Wednesday, July 23, 2014
Nova Scotia Bank Vault
RICH GARLOCK: Some currency vaults owned by Citbank and Chase were badly damaged or burned in the fires that raged for 20 hours after the attack. The Nova Scotia bank vault, however, built inside the old Hudson-Manhattan terminal under WTC 4, was perfectly intact, albeit wet. FEMA's Miami Task Force marked the vault as searched on the 13th of September. We didn't go in to retrieve the metals until late October when we were able to clear a truck ramp with access to the area below WTC 7.
A Treasure in Silver and Gold
RICH GARLOCK: The vault was huge — two levels, 3,000 square feet each. When they opened the door, I realized why it was so big: there was a lot of gold and silver. The silver bars were like large loaves of bread, only they weighed about 70 pounds. The gold was smaller, but also very heavy, about 28 pounds each. It was around Halloween and I joked that I was going to come dressed as a Brinks guard. The team did a test run with the Brinks truck to make sure that it had the clearance, driving it up and then back out. The next morning the New York Post reported the vault had been emptied. In fact, it took a week to remove. The police said, "Hey, we couldn't have better publicity."
Extracting PATH Cars
RICH GARLOCK: The Port Authority wanted a PATH car for a future memorial or museum piece. The cars were beneath structures that needed to be demolished. We worked really hard with the contractors figure out demolition sequences to protect the cars.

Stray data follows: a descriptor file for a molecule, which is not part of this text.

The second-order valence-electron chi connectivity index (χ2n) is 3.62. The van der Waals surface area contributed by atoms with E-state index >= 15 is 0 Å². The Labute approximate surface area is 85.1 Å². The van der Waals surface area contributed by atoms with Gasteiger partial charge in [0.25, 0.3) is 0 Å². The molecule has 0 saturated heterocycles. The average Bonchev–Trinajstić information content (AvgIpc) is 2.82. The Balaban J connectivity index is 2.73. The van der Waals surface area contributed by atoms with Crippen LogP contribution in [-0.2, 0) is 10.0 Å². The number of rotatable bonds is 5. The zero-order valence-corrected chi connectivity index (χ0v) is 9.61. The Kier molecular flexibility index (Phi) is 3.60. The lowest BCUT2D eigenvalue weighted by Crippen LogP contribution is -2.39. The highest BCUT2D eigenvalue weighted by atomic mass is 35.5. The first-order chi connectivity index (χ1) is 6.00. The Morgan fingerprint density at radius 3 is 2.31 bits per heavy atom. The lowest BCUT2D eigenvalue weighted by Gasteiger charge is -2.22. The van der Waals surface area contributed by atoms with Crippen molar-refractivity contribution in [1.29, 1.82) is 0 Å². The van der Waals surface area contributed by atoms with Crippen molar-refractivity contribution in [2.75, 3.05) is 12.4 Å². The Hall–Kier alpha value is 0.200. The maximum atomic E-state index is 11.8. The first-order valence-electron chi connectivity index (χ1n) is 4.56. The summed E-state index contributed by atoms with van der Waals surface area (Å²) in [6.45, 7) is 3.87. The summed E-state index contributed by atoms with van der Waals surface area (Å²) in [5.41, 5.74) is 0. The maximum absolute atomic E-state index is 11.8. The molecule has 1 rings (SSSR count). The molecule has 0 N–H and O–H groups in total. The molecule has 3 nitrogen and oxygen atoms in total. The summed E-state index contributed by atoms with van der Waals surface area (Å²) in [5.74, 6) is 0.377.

RICH GARLOCK: Removing the PATH cars was like surgery. It took about a month because we had to take great care to demolish and remove the structure around it, without causing progressive damage. We patched a rail on the track and then pulled the train into the clearing where it could be lifted out.
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Koenig Sphere Memorial
RICH GARLOCK: Repairing the sphere for a temporary memorial was rewarding from an engineering standpoint. We worked together with iron workers and even Fritz Koenig, the sculptor, showed up to advise us. It came together very quickly to be ready for the March 11th deadline for the dedication of the memorial.
A Place for Reflection
RICH GARLOCK: The sphere could be a symbol of what happened that day. It was the first place, other than the site, where we knew people could come to reflect, to mourn. And it represented another way for the engineers, contractors and ironworkers to contribute, constructively. Our nature is to create, not to deconstruct.